How Does Personalized Learning Differ from Project Based Learning (PBL)?

Bena Kallick and Allison Zmuda

Bena Kallick and Allison Zmuda are authors, friends, and colleagues. They co-authored the 2017 book, Students at the Center: Personalized Learning with Habits of Mind.


Many moons ago when we were first describing our vision of personalized learning and writing Personalizing Learning with Habits of Mind (ASCD 2017), we regularly were asked the question:

“How does personalized learning differ from Project Based Learning (PBL)?”

Here was our response in the book:

We see project-based learning as part of that progression in which students move from developing their thinking as part of a teacher designed set of choices for a project to developing a project based on an independent, personal inquiry of their own. Project-based learning always includes a challenging problem or question, sustained inquiry, authenticity, student voice and choice, reflection, critique and revision, and a public product (Larmer, Mergendoller, & Boss, 2015). These experiences can be vetted by examining them for voice, co-creation, social construction, and self-discovery—in other words, by using the four attributes of personalized learning as filters to clarify the degree to which students have opportunities to think, create, share, and discover (Kallick and Zmuda, p. 8).

Often times when PBL was implemented in schools, the Gold Standard of PBL, many teachers did much of the heavy lifting to design the experience. They identified the challenging problem or question; aligned it to knowledge understanding, success, and skills; assigned what might constitute an authentic product, and led students through the critique and revision process along the way.

As we considered PBL as described above, we looked at it from the perspective of our definition for personalized learning. With that in mind, we focused in on the phrase “progressively student-driven.” We started to challenge ourselves and others to consider using the personalized learning sound board we designed as a way to progressively move toward student driven.

Realizing a need for a common definition for PBL, in early 2018, the Framework for High Quality PBL was released based on research and feedback from hundreds of educators from around the world. The reason for the relaunch? (Words in bold for emphasis).

At the present time, there is a lack of agreement about what goes into high quality Project Based Learning. Various models and guidelines for PBL have been created by experts and organizations in recent years. These are typically written from the perspective of the teacher. The Framework for High Quality Project Based Learning describes PBL in terms of the student experience and is intended to provide educators everywhere with a shared basis for designing and implementing good projects.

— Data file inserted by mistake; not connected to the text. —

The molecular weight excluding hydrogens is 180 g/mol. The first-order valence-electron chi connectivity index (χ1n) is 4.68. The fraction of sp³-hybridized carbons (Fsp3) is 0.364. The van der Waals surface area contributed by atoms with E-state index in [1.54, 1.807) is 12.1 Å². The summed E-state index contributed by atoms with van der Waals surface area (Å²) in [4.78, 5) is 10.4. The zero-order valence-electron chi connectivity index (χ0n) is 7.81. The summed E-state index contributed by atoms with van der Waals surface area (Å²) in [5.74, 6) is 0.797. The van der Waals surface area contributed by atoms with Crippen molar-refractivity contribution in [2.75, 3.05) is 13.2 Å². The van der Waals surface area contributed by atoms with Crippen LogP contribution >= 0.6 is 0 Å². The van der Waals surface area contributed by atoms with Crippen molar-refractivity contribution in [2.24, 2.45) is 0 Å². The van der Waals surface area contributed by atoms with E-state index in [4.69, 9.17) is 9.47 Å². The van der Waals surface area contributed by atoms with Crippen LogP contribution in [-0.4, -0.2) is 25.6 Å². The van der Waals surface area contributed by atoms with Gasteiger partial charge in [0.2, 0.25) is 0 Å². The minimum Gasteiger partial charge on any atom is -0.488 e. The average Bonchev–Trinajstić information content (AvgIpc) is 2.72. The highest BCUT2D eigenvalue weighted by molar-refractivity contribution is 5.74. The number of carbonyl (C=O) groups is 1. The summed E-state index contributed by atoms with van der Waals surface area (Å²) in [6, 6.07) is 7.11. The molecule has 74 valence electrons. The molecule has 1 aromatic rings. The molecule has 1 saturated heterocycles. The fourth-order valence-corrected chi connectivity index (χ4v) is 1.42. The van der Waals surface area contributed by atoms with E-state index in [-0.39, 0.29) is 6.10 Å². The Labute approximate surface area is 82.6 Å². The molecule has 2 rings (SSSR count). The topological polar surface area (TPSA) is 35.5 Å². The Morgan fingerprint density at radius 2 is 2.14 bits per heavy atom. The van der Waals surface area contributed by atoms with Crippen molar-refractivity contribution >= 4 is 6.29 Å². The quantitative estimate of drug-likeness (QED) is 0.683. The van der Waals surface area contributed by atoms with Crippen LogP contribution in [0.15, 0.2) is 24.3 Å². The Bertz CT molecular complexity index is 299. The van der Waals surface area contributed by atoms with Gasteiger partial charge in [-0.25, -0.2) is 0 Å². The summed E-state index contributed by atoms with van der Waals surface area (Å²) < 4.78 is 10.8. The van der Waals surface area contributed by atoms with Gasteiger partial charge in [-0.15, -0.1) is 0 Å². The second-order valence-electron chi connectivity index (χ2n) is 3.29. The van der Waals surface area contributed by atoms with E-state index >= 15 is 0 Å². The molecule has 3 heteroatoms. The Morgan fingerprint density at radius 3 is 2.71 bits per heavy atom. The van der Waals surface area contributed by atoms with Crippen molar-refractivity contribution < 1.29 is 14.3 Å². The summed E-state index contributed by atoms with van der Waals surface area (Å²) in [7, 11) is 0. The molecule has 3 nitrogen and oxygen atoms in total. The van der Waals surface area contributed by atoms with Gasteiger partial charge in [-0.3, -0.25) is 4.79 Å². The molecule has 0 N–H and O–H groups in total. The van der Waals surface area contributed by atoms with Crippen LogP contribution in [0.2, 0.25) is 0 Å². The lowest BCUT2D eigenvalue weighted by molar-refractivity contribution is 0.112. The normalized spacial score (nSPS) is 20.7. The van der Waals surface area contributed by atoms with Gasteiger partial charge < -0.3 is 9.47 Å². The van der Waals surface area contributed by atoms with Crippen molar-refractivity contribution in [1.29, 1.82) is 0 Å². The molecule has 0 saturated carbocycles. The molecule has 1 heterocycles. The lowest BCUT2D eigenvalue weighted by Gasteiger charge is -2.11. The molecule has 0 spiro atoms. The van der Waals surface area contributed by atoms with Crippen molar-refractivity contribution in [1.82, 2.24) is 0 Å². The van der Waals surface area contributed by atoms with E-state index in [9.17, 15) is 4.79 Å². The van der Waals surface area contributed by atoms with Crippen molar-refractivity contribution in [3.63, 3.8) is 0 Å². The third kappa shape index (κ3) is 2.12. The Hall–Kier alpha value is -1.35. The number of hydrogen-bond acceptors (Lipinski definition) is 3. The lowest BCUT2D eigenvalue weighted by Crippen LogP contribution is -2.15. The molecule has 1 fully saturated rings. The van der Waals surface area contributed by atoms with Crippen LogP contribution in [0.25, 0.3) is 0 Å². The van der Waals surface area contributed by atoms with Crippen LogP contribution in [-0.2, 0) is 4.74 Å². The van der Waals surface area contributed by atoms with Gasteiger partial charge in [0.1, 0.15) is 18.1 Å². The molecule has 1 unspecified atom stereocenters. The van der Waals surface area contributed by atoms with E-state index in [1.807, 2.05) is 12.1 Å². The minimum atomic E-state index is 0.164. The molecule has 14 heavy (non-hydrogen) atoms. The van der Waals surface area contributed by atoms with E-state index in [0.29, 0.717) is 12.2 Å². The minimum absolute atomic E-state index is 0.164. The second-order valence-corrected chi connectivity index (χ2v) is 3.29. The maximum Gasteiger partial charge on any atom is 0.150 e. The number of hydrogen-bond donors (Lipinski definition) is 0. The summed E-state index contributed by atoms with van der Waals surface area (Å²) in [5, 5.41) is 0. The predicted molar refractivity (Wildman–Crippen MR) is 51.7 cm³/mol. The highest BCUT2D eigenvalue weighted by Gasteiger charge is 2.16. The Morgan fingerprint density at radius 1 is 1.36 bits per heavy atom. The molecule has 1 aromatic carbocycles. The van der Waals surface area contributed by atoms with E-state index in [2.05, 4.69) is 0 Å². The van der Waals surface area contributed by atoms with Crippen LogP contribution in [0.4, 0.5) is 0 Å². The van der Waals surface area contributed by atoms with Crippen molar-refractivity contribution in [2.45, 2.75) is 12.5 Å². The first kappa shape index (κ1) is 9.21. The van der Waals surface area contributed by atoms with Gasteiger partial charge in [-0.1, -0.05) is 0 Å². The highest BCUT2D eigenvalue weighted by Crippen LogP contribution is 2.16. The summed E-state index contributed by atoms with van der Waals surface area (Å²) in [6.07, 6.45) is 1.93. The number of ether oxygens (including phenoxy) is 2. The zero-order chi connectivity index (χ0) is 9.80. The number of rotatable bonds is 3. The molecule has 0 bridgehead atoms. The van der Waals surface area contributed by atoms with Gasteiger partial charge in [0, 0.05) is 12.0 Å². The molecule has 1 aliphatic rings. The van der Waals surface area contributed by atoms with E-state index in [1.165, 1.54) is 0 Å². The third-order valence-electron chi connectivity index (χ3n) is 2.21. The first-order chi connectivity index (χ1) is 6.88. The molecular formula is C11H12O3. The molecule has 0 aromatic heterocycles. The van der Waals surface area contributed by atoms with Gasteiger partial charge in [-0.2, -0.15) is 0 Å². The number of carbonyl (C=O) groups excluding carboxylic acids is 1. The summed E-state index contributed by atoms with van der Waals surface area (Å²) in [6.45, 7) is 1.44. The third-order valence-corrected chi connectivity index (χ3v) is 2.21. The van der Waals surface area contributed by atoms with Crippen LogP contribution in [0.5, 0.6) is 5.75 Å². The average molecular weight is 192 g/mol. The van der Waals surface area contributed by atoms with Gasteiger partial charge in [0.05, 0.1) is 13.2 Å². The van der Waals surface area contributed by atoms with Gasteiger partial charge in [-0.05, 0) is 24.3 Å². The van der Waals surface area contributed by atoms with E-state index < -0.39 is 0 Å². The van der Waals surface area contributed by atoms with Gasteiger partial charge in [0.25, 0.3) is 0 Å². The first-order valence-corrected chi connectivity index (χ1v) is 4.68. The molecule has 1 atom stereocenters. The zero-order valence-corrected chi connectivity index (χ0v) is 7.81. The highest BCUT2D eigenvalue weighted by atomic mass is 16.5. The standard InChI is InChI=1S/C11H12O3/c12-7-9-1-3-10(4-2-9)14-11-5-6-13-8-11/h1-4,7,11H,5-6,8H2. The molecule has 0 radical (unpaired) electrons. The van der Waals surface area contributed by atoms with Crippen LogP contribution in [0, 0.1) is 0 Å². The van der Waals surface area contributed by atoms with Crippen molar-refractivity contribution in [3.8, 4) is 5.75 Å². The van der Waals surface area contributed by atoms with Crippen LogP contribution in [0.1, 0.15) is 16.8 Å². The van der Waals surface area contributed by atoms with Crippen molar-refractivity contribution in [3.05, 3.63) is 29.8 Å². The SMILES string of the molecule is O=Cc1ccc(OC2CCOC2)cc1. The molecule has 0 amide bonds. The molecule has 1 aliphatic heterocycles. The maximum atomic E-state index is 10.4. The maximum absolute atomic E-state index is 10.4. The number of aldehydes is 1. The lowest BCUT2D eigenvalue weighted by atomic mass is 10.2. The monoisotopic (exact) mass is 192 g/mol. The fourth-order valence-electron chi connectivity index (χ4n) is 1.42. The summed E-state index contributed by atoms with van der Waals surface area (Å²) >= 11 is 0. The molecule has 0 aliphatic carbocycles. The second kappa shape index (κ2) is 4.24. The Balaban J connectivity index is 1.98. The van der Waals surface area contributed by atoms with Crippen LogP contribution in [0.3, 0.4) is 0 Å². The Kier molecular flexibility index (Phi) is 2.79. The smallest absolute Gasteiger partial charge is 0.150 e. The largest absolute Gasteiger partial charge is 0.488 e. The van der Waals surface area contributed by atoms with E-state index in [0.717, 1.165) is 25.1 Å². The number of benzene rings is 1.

This framework delineates 6 criteria to emphasize student role with related reflective questions. There is real synergy in this iteration between personalized learning and PBL. For example, examine the criteria for High Quality PBL and notice the connection between those criteria and the 4 attributes of personalized learning and habits of mind we describe in our book.

High Quality PBL Criteria

4 Attributes of Personalized Learning

Habits of Mind Connection

1. Students learn deeply, think critically, and strive for excellence.

Co-creation: They engage with others as they develop their inquiry and research.

Social construction: They seek resources both within and beyond the school walls.

They are:

  • Thinking flexibly
  • Questioning and posing problems

2. Students work on projects that are meaningful and relevant to their culture, their lives, and their future.

Voice: They want to address and possibly solve problems that might have social impact. They want to practice their advocacy.

Self-Discovery: They learn what it feels like to be empowered and imagine what that might look like for their own future.

They are:

  • Applying past knowledge to new situations
  • Thinking and communicating with clarity and precision

3. Students’ work is publicly displayed, discussed, and critiqued.

Social Construction: They are eliciting feedback from others who they consider to have expertise in their work products.

Self-discovery: They learn how to both give and receive feedback.

They are:

  • Taking responsible risks
  • Remaining open to continuous learning

4. Students collaborate with other students in person or online and/or receive guidance from adult mentors and experts.

Social Construction: They recognize and appreciate the expertise others offer.

They are:

  • Thinking interdependently
  • Gathering data through all senses

5. Students use a project management process that enables them to proceed effectively from project initiation to completion.

Co-Creation: They learn how to manage themselves as well as how to co-create a plan for success with others on their team.

Self-Discovery: demonstrate self-direction as they reflect on their process.

They are:

  • Striving for accuracy
  • Thinking about their thinking
  • Persisting

6. Students reflect on their work and their learning throughout the project.

Self-Discovery: As students are working through the project, they uncover strengths and interests as well as learn what to do when they don’t know what to do.

They are:

  • Responding with wonderment and awe
  • Remaining open to continuous learning

If we go back to the question we are asked frequently, “how does personalized learning differ from Project Based Learning (PBL)?”, we are reframing the question. In what ways does PBL strengthen the opportunities for students and teachers to co-create personalized learning experiences? And, with the clarity of the new HQ Framework, we are deepening our definition and meaning for both PBL and Personalized Learning.

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